The word is the west end of the Canal is filled with schoolies, particularly on the east tide when warmer water from Buzzards Bay is drawn in. Bass up to 33 or 34-inches have been caught, but you have to work through good numbers of fish in the 14 to 26-inch class to catch anything at or over the 28-inch minimum length. Fly rodders are doing well around the mud flats by getting their offerings down into the water column and that has been the key for spin anglers as well, with Daiwa SP Minnows and Canal Bait & Tackle’s Perfect Swimmer, a jointed jerk bait, working well.
Due to the lack of sun this week and winds out of the east and northeast, there has been no topwater bite to speak of. A few small fish came up top last week, especially around the herring run, but there has been very little said about the use of surface plugs. Smaller, white or blue over white pencil poppers are good choices when some warmth coaxes them to the surface.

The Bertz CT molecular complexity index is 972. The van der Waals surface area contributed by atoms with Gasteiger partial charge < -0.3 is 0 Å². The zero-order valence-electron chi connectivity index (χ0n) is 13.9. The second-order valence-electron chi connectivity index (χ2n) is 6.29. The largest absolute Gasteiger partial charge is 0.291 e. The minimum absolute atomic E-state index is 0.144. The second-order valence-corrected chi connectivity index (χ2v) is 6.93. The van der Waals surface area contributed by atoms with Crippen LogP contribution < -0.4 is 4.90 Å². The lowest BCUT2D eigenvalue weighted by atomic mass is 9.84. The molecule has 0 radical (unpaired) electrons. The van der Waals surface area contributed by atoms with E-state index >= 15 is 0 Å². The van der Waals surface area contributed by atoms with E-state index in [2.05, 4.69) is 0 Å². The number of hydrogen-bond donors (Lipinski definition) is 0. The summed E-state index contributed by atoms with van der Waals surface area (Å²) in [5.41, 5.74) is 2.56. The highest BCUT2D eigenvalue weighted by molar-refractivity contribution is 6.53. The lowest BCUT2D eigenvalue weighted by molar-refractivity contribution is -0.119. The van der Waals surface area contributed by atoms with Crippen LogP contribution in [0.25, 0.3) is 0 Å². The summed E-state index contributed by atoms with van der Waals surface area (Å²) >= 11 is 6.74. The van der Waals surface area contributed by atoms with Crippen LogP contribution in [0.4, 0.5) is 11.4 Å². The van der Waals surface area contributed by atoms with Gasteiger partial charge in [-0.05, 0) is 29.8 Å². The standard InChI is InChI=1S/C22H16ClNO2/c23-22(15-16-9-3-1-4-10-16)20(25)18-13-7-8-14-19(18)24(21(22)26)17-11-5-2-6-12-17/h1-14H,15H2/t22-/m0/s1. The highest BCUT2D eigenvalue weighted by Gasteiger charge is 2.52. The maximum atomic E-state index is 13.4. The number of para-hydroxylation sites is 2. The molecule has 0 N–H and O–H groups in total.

There have been some small bass around the east end, but the key to remember is that these fish are migrating, stopping to feed if there is bait around. Otherwise, their stay in the Canal can be brief. Along with alewives heading for the run, there is a good amount of small sea herring around and they are what most of the smaller fish are feeding on.
The tautog bite has picked up around the Maritime Academy, although the fish have been on the smaller size; a few black sea bass have been mixed in, but remember the season on this species doesn’t open until May 21.